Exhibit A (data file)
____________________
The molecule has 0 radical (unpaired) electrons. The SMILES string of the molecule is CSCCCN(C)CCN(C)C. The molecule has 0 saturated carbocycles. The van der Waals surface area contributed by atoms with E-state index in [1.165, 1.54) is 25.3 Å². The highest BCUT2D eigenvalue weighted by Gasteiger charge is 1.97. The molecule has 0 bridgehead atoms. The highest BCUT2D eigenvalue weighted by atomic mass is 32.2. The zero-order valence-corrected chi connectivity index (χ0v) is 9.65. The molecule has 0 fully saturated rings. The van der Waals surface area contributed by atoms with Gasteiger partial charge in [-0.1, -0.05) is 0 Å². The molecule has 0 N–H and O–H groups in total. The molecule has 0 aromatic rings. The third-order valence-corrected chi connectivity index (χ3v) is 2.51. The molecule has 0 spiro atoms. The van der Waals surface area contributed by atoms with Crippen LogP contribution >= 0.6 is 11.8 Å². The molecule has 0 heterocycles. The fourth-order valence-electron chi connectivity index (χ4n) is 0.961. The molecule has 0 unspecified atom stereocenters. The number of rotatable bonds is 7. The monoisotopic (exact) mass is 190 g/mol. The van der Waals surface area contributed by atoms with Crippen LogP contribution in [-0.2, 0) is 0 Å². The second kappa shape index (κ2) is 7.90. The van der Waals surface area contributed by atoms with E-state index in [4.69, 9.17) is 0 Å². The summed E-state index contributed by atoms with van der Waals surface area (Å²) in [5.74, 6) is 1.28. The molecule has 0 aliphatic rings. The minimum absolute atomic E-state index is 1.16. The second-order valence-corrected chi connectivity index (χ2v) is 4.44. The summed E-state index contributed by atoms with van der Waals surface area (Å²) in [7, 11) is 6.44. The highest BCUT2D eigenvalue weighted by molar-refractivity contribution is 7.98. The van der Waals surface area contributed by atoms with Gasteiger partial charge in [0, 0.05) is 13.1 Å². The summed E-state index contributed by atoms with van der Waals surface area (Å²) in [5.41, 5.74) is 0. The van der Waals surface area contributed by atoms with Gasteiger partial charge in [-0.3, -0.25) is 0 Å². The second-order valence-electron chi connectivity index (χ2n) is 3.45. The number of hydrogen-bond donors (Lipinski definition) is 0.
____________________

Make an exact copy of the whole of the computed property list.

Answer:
The molecule has 0 radical (unpaired) electrons. The SMILES string of the molecule is CSCCCN(C)CCN(C)C. The molecule has 0 saturated carbocycles. The van der Waals surface area contributed by atoms with E-state index in [1.165, 1.54) is 25.3 Å². The highest BCUT2D eigenvalue weighted by Gasteiger charge is 1.97. The molecule has 0 bridgehead atoms. The highest BCUT2D eigenvalue weighted by atomic mass is 32.2. The zero-order valence-corrected chi connectivity index (χ0v) is 9.65. The molecule has 0 fully saturated rings. The van der Waals surface area contributed by atoms with Gasteiger partial charge in [-0.1, -0.05) is 0 Å². The molecule has 0 N–H and O–H groups in total. The molecule has 0 aromatic rings. The third-order valence-corrected chi connectivity index (χ3v) is 2.51. The molecule has 0 spiro atoms. The van der Waals surface area contributed by atoms with Crippen LogP contribution >= 0.6 is 11.8 Å². The molecule has 0 heterocycles. The fourth-order valence-electron chi connectivity index (χ4n) is 0.961. The molecule has 0 unspecified atom stereocenters. The number of rotatable bonds is 7. The monoisotopic (exact) mass is 190 g/mol. The van der Waals surface area contributed by atoms with Crippen LogP contribution in [-0.2, 0) is 0 Å². The second kappa shape index (κ2) is 7.90. The van der Waals surface area contributed by atoms with E-state index in [4.69, 9.17) is 0 Å². The summed E-state index contributed by atoms with van der Waals surface area (Å²) in [5.74, 6) is 1.28. The molecule has 0 aliphatic rings. The minimum absolute atomic E-state index is 1.16. The second-order valence-corrected chi connectivity index (χ2v) is 4.44. The summed E-state index contributed by atoms with van der Waals surface area (Å²) in [7, 11) is 6.44. The highest BCUT2D eigenvalue weighted by molar-refractivity contribution is 7.98. The van der Waals surface area contributed by atoms with Gasteiger partial charge in [0, 0.05) is 13.1 Å². The summed E-state index contributed by atoms with van der Waals surface area (Å²) in [5.41, 5.74) is 0. The van der Waals surface area contributed by atoms with Gasteiger partial charge in [-0.3, -0.25) is 0 Å². The second-order valence-electron chi connectivity index (χ2n) is 3.45. The number of hydrogen-bond donors (Lipinski definition) is 0.